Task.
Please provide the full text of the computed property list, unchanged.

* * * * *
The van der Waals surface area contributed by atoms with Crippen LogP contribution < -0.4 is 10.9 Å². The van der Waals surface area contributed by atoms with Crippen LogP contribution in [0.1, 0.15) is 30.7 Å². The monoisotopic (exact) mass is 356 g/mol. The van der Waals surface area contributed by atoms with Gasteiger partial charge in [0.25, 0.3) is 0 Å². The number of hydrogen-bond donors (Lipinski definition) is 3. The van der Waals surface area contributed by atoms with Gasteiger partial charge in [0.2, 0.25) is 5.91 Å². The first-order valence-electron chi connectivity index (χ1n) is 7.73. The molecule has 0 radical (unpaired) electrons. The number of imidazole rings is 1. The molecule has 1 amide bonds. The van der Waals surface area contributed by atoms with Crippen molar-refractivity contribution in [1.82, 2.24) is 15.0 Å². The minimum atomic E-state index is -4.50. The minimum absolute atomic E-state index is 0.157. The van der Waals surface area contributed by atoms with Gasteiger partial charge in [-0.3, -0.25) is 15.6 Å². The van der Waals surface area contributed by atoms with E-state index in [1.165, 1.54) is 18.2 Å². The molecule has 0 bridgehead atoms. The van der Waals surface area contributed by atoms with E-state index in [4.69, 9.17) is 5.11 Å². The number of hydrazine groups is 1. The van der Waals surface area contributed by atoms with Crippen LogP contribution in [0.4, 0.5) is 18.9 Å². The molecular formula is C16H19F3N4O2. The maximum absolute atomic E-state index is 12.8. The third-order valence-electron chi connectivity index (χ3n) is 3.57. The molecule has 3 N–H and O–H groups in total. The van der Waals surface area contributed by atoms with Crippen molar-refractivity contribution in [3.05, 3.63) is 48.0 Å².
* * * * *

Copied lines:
The van der Waals surface area contributed by atoms with Crippen LogP contribution < -0.4 is 10.9 Å². The van der Waals surface area contributed by atoms with Crippen LogP contribution in [0.1, 0.15) is 30.7 Å². The monoisotopic (exact) mass is 356 g/mol. The van der Waals surface area contributed by atoms with Gasteiger partial charge in [0.25, 0.3) is 0 Å². The number of hydrogen-bond donors (Lipinski definition) is 3. The van der Waals surface area contributed by atoms with Gasteiger partial charge in [0.2, 0.25) is 5.91 Å². The first-order valence-electron chi connectivity index (χ1n) is 7.73. The molecule has 0 radical (unpaired) electrons. The number of imidazole rings is 1. The molecule has 1 amide bonds. The van der Waals surface area contributed by atoms with Crippen molar-refractivity contribution in [1.82, 2.24) is 15.0 Å². The minimum atomic E-state index is -4.50. The minimum absolute atomic E-state index is 0.157. The van der Waals surface area contributed by atoms with Gasteiger partial charge in [-0.3, -0.25) is 15.6 Å². The van der Waals surface area contributed by atoms with E-state index in [1.165, 1.54) is 18.2 Å². The molecule has 0 bridgehead atoms. The van der Waals surface area contributed by atoms with E-state index in [4.69, 9.17) is 5.11 Å². The number of hydrazine groups is 1. The van der Waals surface area contributed by atoms with Crippen LogP contribution in [0.4, 0.5) is 18.9 Å². The molecular formula is C16H19F3N4O2. The maximum absolute atomic E-state index is 12.8. The third-order valence-electron chi connectivity index (χ3n) is 3.57. The molecule has 3 N–H and O–H groups in total. The van der Waals surface area contributed by atoms with Crippen molar-refractivity contribution in [3.05, 3.63) is 48.0 Å².